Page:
The Theatrical Promotion Collection primarily consists of broadsides advertising theatrical events at major and minor English theaters, but also includes a small number of American, Scottish, and French broadsides, theater programs, directories, newspapers, and other literature relevant to the theater industry. The bulk of the material, produced between 1820 and 1836, represents the last years of the patent theater period (1660-1843), during which particular London theaters held a monopoly on "legitimate" dramatic productions.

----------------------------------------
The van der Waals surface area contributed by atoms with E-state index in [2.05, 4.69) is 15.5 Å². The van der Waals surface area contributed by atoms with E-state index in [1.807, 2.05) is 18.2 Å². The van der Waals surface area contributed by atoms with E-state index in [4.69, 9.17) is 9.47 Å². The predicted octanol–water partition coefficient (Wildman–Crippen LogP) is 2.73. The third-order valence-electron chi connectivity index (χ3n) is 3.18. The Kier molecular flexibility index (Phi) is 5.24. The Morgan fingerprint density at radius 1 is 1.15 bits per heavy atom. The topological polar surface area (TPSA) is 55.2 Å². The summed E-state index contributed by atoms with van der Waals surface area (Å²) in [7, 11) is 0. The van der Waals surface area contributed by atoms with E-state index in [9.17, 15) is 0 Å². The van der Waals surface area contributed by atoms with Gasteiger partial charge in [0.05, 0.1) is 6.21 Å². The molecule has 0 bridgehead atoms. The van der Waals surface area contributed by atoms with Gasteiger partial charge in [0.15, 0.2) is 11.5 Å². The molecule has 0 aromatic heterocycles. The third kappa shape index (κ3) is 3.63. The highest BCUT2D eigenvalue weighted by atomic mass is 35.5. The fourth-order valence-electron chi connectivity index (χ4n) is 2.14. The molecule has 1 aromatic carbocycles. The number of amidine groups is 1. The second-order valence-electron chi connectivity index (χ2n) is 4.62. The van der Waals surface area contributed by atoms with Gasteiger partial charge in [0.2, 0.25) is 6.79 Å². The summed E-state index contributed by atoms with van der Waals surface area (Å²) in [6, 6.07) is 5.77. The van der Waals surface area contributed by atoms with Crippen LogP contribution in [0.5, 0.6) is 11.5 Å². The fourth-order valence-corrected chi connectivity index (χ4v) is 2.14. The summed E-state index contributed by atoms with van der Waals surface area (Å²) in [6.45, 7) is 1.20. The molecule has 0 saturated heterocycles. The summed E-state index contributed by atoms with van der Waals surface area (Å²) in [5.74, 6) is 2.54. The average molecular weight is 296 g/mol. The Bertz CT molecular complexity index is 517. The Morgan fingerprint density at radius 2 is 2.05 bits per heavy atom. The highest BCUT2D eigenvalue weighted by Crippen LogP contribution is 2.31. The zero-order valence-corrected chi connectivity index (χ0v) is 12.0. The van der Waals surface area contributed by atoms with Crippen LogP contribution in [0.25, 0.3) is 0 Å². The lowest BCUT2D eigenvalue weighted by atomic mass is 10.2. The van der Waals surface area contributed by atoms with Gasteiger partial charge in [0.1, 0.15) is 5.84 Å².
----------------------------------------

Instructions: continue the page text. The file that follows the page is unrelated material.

With the growing popularity of theatrical entertainment among the working classes in the early to mid-nineteenth century, patent laws became infrequently enforced and the Theatre Regulation Act of 1843 finally abolished the exclusive rights of the patent theatres to present legitimate drama. In addition to dramatic plays, many theaters offered opera, ballet, musicals, burlesque, pantomime, and other public entertainments. The Collection is arranged alphabetically by theater name and chronologically within.